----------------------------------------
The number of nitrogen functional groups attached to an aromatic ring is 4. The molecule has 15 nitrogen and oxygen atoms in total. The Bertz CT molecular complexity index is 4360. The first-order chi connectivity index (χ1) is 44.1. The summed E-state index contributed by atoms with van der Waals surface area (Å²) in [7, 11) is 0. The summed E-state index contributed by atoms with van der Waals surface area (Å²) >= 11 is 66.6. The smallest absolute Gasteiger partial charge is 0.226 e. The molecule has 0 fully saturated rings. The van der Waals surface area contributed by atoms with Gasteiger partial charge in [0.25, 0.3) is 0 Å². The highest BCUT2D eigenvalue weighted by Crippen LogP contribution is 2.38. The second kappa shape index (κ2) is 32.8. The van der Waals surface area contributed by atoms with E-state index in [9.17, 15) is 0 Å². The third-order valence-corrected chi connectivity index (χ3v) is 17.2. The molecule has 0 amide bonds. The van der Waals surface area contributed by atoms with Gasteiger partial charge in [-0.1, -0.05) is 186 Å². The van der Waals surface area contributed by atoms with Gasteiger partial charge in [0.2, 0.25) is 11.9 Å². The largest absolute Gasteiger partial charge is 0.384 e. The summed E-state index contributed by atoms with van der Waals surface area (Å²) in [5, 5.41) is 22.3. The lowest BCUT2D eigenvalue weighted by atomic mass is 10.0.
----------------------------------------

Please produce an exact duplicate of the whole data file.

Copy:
The number of nitrogen functional groups attached to an aromatic ring is 4. The molecule has 15 nitrogen and oxygen atoms in total. The Bertz CT molecular complexity index is 4360. The first-order chi connectivity index (χ1) is 44.1. The summed E-state index contributed by atoms with van der Waals surface area (Å²) in [7, 11) is 0. The summed E-state index contributed by atoms with van der Waals surface area (Å²) >= 11 is 66.6. The smallest absolute Gasteiger partial charge is 0.226 e. The molecule has 0 fully saturated rings. The van der Waals surface area contributed by atoms with Gasteiger partial charge in [0.25, 0.3) is 0 Å². The highest BCUT2D eigenvalue weighted by Crippen LogP contribution is 2.38. The second kappa shape index (κ2) is 32.8. The van der Waals surface area contributed by atoms with E-state index in [9.17, 15) is 0 Å². The third-order valence-corrected chi connectivity index (χ3v) is 17.2. The molecule has 0 amide bonds. The van der Waals surface area contributed by atoms with Gasteiger partial charge in [-0.1, -0.05) is 186 Å². The van der Waals surface area contributed by atoms with Gasteiger partial charge in [0.2, 0.25) is 11.9 Å². The largest absolute Gasteiger partial charge is 0.384 e. The summed E-state index contributed by atoms with van der Waals surface area (Å²) in [5, 5.41) is 22.3. The lowest BCUT2D eigenvalue weighted by atomic mass is 10.0.